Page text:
“Festival of Praise: A Global Celebration Unfolds”

Hundreds of people from around the world gathered in Suva on March 28, 1998, on the eve of the finale of the World Festival of Praise.

An article in The Fiji Times the next day quoted festival secretary Mikaele Mudreilagi, who noted that although attendance at the march was not as high as the inaugural festival in 1997, it was nevertheless a success from a spiritual perspective.

Minister for Youth Jonetani Kaukimoce addressed the crowd gathered at Sukuna Park, where attendees enjoyed three hours of singing, dancing, and devotional speeches.

Kaukimoce stated that the government supported the festival for its positive impact, especially regarding youth involvement.

Regarding the participation of children, particularly during school terms, Mr. Mudreilagi explained that children only participated after school hours, from 6 to 8:30 PM, after which they were sent home. He added that during the day, children did not come to the festival, and acknowledged that there would be some opposition to any beneficial event.

Mr. Mudreilagi highlighted the economic benefits of the festival, stating that the event contributed positively to the nation’s economy, increased visitor arrivals, and benefited the transport and accommodation sectors.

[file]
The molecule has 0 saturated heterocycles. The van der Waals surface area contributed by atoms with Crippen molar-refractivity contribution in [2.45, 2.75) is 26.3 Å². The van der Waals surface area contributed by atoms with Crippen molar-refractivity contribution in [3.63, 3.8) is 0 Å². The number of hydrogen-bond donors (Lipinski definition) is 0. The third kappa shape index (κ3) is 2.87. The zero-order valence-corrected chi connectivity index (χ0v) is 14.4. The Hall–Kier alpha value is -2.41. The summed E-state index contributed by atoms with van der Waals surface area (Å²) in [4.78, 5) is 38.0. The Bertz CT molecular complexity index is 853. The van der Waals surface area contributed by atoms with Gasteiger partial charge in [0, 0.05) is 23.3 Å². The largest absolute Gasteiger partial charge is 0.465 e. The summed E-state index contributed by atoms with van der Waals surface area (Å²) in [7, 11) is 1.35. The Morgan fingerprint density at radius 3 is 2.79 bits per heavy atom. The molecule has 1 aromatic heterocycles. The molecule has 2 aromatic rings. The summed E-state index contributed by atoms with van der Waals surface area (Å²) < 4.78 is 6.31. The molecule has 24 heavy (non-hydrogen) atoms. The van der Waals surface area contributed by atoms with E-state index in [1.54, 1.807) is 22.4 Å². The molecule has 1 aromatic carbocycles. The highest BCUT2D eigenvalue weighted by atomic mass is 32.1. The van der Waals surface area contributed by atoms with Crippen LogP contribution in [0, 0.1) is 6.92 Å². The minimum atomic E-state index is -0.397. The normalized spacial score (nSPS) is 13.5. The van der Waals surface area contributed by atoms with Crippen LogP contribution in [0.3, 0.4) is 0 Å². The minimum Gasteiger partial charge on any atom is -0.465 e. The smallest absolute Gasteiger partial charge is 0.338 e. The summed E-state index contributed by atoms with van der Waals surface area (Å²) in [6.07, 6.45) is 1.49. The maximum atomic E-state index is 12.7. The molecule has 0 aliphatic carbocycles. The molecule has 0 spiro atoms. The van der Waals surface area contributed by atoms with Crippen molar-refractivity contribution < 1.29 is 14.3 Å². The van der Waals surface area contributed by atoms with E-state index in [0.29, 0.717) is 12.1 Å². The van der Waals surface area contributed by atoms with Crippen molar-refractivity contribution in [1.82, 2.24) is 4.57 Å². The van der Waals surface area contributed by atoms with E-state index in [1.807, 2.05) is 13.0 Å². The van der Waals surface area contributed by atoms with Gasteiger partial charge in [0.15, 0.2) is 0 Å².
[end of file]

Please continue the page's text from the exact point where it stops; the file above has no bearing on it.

In 1997, the festival generated around $25,000 from gate takings, registration fees, and program sales, but still faced a loss due to expenses related to facility hire, transport costs, sound equipment, lighting, and stage facilities.

For the current year, the organizers aimed to break even, with hopes of having some funds left over to prepare for the next festival, which was planned to be an ongoing event.

The next Festival of Praise was scheduled from December 26, 1999, to January 2, 2000, to capitalize on the interest associated with the new millennium.

Mr. Mudreilagi revealed that plans were not finalized yet, but there were two options for the following year: either a smaller celebration in December or a large celebration in March followed by a smaller one in December.

The scaling down of the December celebration was attributed to the fact that overseas visitors had already booked for other events unrelated to the Festival of Praise. With Christians also wanting to attend, there were concerns about a shortage of hotel rooms and potential transportation limitations.

International awareness of the festival had been encouraging, marked by an increase in the number of participating countries, but logistical challenges were anticipated in accommodating all visitors.

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